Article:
On Monday I found myself asking what the end game in Venezuela might look like, with one sad possibility being that the starving citizens might eventually have to rise up and overthrow President Nicolas Maduro by force. I’m not going to suggest that the dictator reads the Spanish language version of Hot Air with his coffee every morning, but somebody seems to have put that same idea in his head. Fox News reports that Maduro is getting ready to make a major investment in his regime, but it has nothing to do with feeding the hungry masses. He’s preparing to arm up to 400,000 loyalists to serve in his “militias.”
This situation is building toward what could be a truly horrific culmination.
Venezuelan President Nicolas Maduro said he will expand the number of civilians involved in armed militias, providing guns to as many as 400,000 militants.
The announcement came as Maduro’s opponents are gearing up for what they pledge will be the largest rally yet to press for elections and a host of other demands Wednesday…
Speaking to thousands of militia members dressed in beige uniforms gathered in front of the presidential palace, Maduro said that vision remains relevant as Venezuela continues to face “imperialist aggression.”
“A gun for every militiaman!” he cried.
These so-called militias have been in place since the regime of Hugo Chavez, but not on this scale. They also shouldn’t be confused with American militias from the revolutionary war era. Far from being patriotic citizen soldiers who stand ready to set aside their farming implements to defend their homeland from invaders, these are the thugs who receive favorable treatment for remaining on the good side of the socialist regime and making sure none of their neighbors get out of line.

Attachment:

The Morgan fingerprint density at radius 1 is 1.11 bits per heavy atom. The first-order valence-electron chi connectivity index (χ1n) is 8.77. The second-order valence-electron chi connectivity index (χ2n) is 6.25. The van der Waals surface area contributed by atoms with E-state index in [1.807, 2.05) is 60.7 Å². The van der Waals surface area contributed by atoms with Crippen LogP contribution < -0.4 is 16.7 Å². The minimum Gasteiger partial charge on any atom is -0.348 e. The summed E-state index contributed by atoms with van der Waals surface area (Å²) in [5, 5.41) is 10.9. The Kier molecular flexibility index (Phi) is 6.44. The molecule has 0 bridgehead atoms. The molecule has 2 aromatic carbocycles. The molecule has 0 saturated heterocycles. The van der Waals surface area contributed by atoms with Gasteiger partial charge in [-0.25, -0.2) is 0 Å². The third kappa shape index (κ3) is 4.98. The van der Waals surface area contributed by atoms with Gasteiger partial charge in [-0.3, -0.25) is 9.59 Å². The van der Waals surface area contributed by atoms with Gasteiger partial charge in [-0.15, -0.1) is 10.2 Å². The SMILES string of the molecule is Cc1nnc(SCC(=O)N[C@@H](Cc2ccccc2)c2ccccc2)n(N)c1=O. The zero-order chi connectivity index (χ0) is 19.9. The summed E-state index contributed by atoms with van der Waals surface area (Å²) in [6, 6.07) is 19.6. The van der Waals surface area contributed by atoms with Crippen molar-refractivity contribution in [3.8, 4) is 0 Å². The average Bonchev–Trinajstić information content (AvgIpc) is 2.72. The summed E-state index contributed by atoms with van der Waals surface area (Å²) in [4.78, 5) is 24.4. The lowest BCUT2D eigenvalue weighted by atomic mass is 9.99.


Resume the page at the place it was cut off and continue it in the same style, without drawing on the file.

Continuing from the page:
Unfortunately, the rank and file citizens do not enjoy such opportunities. Private gun ownership was banned under Hugo Chavez back in 2012. At that time he said that, “the ultimate aim is to disarm all civilians.” It was ostensibly done to crack down on the rising violent crime rates in urban centers such as Caracas, but it certainly worked out well for Chavez in terms of establishing an iron fist of control. It’s estimated that there are still plenty of black market guns in private hands, but most of the people remain unarmed.
As was reported over the weekend, Venezuelan protesters are already having a tough time of it, with as many as a half dozen having been killed during clashes with government forces in the past week. If Maduro can manage to arm up nearly a half million more in the major population centers the protesters likely won’t stand a chance if they’re looking to attempt an actual uprising. But this isn’t going to make Maduro any more popular. The average citizen should already be asking where he’s getting the money for all of these weapons and stockpiles of ammunition, followed by the inevitable question of why he wasn’t spending it on food and medicine for his people.
We have all of the components of an unfolding humanitarian disaster on display in Venezuela. For the moment it seems as if Maduro holds all the cards and will be able to suppress any domestic attempt to topple his failing socialist regime. But the costs to his people could turn out to be extraordinary.